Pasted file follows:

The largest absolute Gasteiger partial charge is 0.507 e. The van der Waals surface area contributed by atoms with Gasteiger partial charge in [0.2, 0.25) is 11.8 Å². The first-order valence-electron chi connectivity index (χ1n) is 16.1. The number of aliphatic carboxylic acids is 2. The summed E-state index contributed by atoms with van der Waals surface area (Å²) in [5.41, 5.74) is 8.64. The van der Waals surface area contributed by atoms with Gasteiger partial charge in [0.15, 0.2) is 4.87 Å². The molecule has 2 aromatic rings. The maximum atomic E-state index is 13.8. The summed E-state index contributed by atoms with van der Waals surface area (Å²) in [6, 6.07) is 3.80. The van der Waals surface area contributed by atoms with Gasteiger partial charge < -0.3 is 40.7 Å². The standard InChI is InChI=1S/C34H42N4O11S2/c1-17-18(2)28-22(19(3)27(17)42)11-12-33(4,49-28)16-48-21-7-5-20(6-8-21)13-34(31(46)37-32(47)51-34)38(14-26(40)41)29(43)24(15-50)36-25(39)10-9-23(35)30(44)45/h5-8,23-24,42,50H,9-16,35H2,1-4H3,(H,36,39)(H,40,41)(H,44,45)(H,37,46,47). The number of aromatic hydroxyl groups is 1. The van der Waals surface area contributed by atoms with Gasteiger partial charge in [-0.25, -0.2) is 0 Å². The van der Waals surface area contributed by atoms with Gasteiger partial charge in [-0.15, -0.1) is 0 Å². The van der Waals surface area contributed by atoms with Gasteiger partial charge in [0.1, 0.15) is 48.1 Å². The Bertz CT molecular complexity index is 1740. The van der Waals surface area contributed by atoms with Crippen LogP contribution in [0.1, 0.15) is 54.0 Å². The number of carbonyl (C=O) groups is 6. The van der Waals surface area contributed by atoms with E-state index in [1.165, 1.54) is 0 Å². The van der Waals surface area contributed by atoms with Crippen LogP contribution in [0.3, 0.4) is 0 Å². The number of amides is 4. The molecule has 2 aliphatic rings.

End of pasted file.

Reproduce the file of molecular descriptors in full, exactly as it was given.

The largest absolute Gasteiger partial charge is 0.507 e. The van der Waals surface area contributed by atoms with Gasteiger partial charge in [0.2, 0.25) is 11.8 Å². The first-order valence-electron chi connectivity index (χ1n) is 16.1. The number of aliphatic carboxylic acids is 2. The summed E-state index contributed by atoms with van der Waals surface area (Å²) in [5.41, 5.74) is 8.64. The van der Waals surface area contributed by atoms with Gasteiger partial charge in [0.15, 0.2) is 4.87 Å². The molecule has 2 aromatic rings. The maximum atomic E-state index is 13.8. The summed E-state index contributed by atoms with van der Waals surface area (Å²) in [6, 6.07) is 3.80. The van der Waals surface area contributed by atoms with Gasteiger partial charge < -0.3 is 40.7 Å². The standard InChI is InChI=1S/C34H42N4O11S2/c1-17-18(2)28-22(19(3)27(17)42)11-12-33(4,49-28)16-48-21-7-5-20(6-8-21)13-34(31(46)37-32(47)51-34)38(14-26(40)41)29(43)24(15-50)36-25(39)10-9-23(35)30(44)45/h5-8,23-24,42,50H,9-16,35H2,1-4H3,(H,36,39)(H,40,41)(H,44,45)(H,37,46,47). The number of aromatic hydroxyl groups is 1. The van der Waals surface area contributed by atoms with Gasteiger partial charge in [-0.25, -0.2) is 0 Å². The van der Waals surface area contributed by atoms with Gasteiger partial charge in [-0.15, -0.1) is 0 Å². The van der Waals surface area contributed by atoms with Gasteiger partial charge in [0.1, 0.15) is 48.1 Å². The Bertz CT molecular complexity index is 1740. The van der Waals surface area contributed by atoms with Crippen LogP contribution in [0.1, 0.15) is 54.0 Å². The number of carbonyl (C=O) groups is 6. The van der Waals surface area contributed by atoms with E-state index in [1.165, 1.54) is 0 Å². The van der Waals surface area contributed by atoms with Crippen LogP contribution in [0.3, 0.4) is 0 Å². The number of amides is 4. The molecule has 2 aliphatic rings.